RECOGNITION: Premier Annastacia Palaszczuk, Director of Medical Services Rural Dan Manahan, Manager Medical Education and Training Deanne Bond, Program Coordinator Karla Bruton, Project Officer Alison Blair, QRGP Medical Director John Douyere, Director Rural and Remote Medical Support Denis Lennox and Professor David Grant at the Premier's Awards.
RECOGNITION: Premier Annastacia Palaszczuk, Director of Medical Services Rural Dan Manahan, Manager Medical Education and Training Deanne Bond, Program Coordinator Karla Bruton, Project Officer Alison Blair, QRGP Medical Director John Douyere, Director Rural and Remote Medical Support Denis Lennox and Professor David Grant at the Premier's Awards. Contributed

Darling Downs Rural generalists rewarded

THE Darling Downs Hospital and Health Service's Queensland Rural Generalist Pathway team has won the Leadership category at the Premier's Awards for Excellence.

Stanthorpe-based Dan Manahan is the Director of Rural Medical Services and former head of the Rural Generalist Pathway for the Darling Downs.

Dr Manahan said the accolade was a great recognition of the continued work of the regional division in training and retaining doctors well-equipped to serve rural communities.

"A lot of the work we had done around the Premier's Award was while I was still in the role as director of the Rural Generalist Pathway in 2015,” he said.

"Our goal was and continues to be to produce good clinical doctors for rural practice.

"We had an established pathway for some 10 years, everyone in the team is highly motivated and truly believe working as a rural doctor is the best job on earth.

"The Darling Downs is the largest user of Queensland Generalist Pathway, having the largest number of doctors trained through the pathway.”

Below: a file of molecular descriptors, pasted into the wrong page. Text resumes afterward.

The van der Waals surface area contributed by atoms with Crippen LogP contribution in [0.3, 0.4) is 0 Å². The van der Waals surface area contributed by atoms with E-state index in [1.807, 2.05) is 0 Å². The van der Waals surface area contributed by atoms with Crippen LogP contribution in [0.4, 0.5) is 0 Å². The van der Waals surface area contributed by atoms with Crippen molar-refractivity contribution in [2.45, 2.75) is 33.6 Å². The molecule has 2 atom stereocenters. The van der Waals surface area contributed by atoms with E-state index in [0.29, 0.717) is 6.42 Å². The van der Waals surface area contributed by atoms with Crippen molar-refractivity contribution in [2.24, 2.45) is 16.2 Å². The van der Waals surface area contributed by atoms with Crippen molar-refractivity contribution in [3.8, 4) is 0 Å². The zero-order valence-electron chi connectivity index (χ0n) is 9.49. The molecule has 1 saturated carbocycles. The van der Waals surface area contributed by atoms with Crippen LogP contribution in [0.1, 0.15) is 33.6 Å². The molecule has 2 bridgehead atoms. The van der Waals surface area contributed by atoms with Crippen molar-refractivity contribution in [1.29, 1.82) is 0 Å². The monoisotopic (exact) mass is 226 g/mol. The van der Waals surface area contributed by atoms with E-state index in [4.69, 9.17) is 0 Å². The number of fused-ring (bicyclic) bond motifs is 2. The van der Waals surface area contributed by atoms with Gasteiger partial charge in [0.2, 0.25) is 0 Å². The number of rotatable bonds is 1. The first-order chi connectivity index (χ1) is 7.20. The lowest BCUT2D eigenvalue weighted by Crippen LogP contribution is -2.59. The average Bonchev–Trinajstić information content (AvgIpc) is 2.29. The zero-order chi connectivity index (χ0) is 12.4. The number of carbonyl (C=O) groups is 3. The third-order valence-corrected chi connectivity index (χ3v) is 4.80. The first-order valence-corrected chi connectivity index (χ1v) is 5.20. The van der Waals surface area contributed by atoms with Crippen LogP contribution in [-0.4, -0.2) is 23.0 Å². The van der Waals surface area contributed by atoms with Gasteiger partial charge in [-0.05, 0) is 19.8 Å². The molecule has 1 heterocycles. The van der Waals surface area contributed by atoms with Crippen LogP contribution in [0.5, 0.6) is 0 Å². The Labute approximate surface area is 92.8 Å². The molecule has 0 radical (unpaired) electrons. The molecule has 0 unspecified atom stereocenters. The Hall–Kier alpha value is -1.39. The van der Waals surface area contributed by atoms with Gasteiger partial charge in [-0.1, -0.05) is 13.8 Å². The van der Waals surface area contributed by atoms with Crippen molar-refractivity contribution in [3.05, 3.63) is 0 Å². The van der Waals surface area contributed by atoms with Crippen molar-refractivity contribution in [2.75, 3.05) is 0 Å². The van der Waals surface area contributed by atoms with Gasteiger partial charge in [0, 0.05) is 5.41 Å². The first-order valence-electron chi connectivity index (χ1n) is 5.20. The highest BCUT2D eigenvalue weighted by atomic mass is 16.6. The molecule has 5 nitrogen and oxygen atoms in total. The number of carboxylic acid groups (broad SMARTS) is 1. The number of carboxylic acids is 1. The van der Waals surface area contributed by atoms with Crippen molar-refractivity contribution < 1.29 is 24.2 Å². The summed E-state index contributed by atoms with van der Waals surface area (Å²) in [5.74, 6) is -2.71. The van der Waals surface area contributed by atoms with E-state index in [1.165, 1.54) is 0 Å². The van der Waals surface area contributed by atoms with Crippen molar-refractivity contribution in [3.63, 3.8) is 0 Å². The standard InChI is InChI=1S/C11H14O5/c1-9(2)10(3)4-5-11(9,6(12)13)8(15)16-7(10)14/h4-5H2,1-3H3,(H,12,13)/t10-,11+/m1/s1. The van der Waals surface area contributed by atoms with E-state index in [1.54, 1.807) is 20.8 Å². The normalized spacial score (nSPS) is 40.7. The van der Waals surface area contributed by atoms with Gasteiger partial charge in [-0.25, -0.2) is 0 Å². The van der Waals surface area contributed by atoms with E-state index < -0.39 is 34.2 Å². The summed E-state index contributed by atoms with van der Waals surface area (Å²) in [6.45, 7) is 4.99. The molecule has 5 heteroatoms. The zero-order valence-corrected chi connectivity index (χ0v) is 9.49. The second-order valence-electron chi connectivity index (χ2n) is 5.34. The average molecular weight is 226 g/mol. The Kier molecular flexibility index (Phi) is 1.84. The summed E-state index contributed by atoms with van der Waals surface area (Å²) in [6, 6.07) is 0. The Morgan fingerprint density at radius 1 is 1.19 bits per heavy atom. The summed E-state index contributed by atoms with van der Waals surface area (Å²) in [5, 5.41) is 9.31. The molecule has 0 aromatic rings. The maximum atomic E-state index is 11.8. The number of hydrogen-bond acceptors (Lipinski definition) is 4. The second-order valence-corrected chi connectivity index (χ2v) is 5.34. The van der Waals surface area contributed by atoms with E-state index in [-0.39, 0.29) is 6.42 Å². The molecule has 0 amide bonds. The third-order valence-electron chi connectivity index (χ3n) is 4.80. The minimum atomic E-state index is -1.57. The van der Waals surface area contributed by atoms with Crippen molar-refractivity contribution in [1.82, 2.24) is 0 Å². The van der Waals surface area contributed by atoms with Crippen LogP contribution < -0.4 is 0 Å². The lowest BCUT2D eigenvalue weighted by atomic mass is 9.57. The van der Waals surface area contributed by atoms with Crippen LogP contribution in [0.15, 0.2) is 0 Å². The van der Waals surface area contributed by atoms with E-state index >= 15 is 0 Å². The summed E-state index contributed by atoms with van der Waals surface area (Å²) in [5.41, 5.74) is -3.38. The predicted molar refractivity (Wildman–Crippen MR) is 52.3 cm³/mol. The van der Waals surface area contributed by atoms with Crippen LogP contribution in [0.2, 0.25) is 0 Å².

From its start in 2007 with 18 interns, the QRGP has grown rapidly, averaging about 40 interns a year from 2008 to 2014.

Another 72 started in the pathway in 2017 following a record 77 interns last year, and the Federal Government is working to establish a national pathway.

"The pathway is a road

map to becoming a rural clinician and we're dedicated to keep telling that story about what the job is like,

how you get trained, what

it's like to working in rural teams, skills and how valuable the work is,” Dr Manahan said.

"Factors shown to lead to doctors to working in a rural area long-term is having come from or having a strong student experience in a rural area,” he said.

"Not just Queensland but the whole of Australia deserve really well-trained doctors with skills needed to deliver for rural communities.

"Therefore I think it's a no brainer that a national pathway is established to deliver those skills essential to rural Australia.”



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